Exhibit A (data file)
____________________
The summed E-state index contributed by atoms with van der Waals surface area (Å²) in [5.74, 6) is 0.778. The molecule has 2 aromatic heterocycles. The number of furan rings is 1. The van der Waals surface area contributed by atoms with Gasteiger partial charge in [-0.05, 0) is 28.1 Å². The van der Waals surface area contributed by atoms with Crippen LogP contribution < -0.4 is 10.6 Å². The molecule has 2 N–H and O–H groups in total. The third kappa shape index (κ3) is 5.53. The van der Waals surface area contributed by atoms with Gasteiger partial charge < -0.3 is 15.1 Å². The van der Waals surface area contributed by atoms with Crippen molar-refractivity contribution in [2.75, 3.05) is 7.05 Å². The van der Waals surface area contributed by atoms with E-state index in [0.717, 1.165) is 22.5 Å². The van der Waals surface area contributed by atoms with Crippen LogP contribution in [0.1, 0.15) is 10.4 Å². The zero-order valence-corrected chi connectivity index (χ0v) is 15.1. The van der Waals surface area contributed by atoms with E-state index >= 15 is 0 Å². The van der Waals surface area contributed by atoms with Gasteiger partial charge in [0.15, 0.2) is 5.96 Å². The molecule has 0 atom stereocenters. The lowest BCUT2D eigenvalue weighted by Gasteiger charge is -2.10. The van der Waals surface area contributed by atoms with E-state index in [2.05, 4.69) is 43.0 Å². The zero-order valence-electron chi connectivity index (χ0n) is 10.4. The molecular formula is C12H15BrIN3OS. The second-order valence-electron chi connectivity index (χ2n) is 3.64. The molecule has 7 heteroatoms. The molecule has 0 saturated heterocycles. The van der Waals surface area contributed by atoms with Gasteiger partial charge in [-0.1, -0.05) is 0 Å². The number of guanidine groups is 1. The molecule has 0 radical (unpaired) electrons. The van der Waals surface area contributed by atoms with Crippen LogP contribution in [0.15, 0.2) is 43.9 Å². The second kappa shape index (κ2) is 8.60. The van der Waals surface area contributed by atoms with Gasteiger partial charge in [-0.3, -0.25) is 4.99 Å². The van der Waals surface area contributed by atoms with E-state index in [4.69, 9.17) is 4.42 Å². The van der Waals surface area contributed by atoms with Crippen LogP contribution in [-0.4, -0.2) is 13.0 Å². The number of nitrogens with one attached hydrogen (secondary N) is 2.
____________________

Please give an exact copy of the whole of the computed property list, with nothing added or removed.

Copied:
The summed E-state index contributed by atoms with van der Waals surface area (Å²) in [5.74, 6) is 0.778. The molecule has 2 aromatic heterocycles. The number of furan rings is 1. The van der Waals surface area contributed by atoms with Gasteiger partial charge in [-0.05, 0) is 28.1 Å². The van der Waals surface area contributed by atoms with Crippen LogP contribution < -0.4 is 10.6 Å². The molecule has 2 N–H and O–H groups in total. The third kappa shape index (κ3) is 5.53. The van der Waals surface area contributed by atoms with Gasteiger partial charge < -0.3 is 15.1 Å². The van der Waals surface area contributed by atoms with Crippen molar-refractivity contribution in [2.75, 3.05) is 7.05 Å². The van der Waals surface area contributed by atoms with E-state index in [0.717, 1.165) is 22.5 Å². The van der Waals surface area contributed by atoms with Crippen LogP contribution in [0.1, 0.15) is 10.4 Å². The zero-order valence-corrected chi connectivity index (χ0v) is 15.1. The van der Waals surface area contributed by atoms with E-state index >= 15 is 0 Å². The van der Waals surface area contributed by atoms with Gasteiger partial charge in [0.15, 0.2) is 5.96 Å². The molecule has 0 atom stereocenters. The lowest BCUT2D eigenvalue weighted by Gasteiger charge is -2.10. The van der Waals surface area contributed by atoms with E-state index in [2.05, 4.69) is 43.0 Å². The zero-order valence-electron chi connectivity index (χ0n) is 10.4. The molecular formula is C12H15BrIN3OS. The second-order valence-electron chi connectivity index (χ2n) is 3.64. The molecule has 7 heteroatoms. The molecule has 0 saturated heterocycles. The van der Waals surface area contributed by atoms with Gasteiger partial charge in [-0.1, -0.05) is 0 Å². The number of guanidine groups is 1. The molecule has 0 radical (unpaired) electrons. The van der Waals surface area contributed by atoms with Crippen LogP contribution in [0.15, 0.2) is 43.9 Å². The second kappa shape index (κ2) is 8.60. The van der Waals surface area contributed by atoms with Gasteiger partial charge in [-0.3, -0.25) is 4.99 Å². The van der Waals surface area contributed by atoms with E-state index in [4.69, 9.17) is 4.42 Å². The van der Waals surface area contributed by atoms with Crippen LogP contribution in [-0.4, -0.2) is 13.0 Å². The number of nitrogens with one attached hydrogen (secondary N) is 2.